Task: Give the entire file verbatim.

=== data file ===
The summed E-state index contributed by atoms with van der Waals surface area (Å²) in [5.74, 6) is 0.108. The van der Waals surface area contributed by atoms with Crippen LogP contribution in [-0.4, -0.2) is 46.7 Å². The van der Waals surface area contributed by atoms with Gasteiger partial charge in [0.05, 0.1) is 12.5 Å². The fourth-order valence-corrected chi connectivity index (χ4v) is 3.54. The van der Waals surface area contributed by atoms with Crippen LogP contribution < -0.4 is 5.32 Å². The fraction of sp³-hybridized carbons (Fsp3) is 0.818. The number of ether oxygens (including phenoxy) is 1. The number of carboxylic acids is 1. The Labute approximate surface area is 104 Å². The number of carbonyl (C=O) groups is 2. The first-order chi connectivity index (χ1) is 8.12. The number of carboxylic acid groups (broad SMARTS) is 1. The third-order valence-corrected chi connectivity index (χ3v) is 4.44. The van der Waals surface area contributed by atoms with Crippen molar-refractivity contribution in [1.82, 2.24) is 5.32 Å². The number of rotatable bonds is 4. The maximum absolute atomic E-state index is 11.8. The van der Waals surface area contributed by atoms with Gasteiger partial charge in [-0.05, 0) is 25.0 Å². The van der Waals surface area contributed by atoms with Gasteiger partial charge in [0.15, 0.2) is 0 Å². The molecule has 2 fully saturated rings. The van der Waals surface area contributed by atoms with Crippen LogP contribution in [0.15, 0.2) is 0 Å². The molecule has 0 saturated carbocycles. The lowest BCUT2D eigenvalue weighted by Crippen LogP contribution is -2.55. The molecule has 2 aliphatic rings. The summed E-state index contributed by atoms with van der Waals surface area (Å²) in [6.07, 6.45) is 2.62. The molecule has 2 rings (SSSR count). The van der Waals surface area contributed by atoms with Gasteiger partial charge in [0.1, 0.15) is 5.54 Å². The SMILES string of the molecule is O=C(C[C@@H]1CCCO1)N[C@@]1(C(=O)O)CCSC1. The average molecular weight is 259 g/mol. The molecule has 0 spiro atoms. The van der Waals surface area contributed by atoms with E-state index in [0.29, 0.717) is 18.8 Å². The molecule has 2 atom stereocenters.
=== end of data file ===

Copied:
The summed E-state index contributed by atoms with van der Waals surface area (Å²) in [5.74, 6) is 0.108. The van der Waals surface area contributed by atoms with Crippen LogP contribution in [-0.4, -0.2) is 46.7 Å². The van der Waals surface area contributed by atoms with Gasteiger partial charge in [0.05, 0.1) is 12.5 Å². The fourth-order valence-corrected chi connectivity index (χ4v) is 3.54. The van der Waals surface area contributed by atoms with Crippen LogP contribution < -0.4 is 5.32 Å². The fraction of sp³-hybridized carbons (Fsp3) is 0.818. The number of ether oxygens (including phenoxy) is 1. The number of carboxylic acids is 1. The Labute approximate surface area is 104 Å². The number of carbonyl (C=O) groups is 2. The first-order chi connectivity index (χ1) is 8.12. The number of carboxylic acid groups (broad SMARTS) is 1. The third-order valence-corrected chi connectivity index (χ3v) is 4.44. The van der Waals surface area contributed by atoms with Crippen molar-refractivity contribution in [1.82, 2.24) is 5.32 Å². The number of rotatable bonds is 4. The maximum absolute atomic E-state index is 11.8. The van der Waals surface area contributed by atoms with Gasteiger partial charge in [-0.05, 0) is 25.0 Å². The van der Waals surface area contributed by atoms with Gasteiger partial charge in [0.15, 0.2) is 0 Å². The molecule has 2 fully saturated rings. The van der Waals surface area contributed by atoms with Crippen LogP contribution in [0.15, 0.2) is 0 Å². The molecule has 0 saturated carbocycles. The lowest BCUT2D eigenvalue weighted by Crippen LogP contribution is -2.55. The molecule has 2 aliphatic rings. The summed E-state index contributed by atoms with van der Waals surface area (Å²) in [6.07, 6.45) is 2.62. The molecule has 2 rings (SSSR count). The van der Waals surface area contributed by atoms with Gasteiger partial charge in [0.1, 0.15) is 5.54 Å². The SMILES string of the molecule is O=C(C[C@@H]1CCCO1)N[C@@]1(C(=O)O)CCSC1. The average molecular weight is 259 g/mol. The molecule has 0 spiro atoms. The van der Waals surface area contributed by atoms with E-state index in [0.29, 0.717) is 18.8 Å². The molecule has 2 atom stereocenters.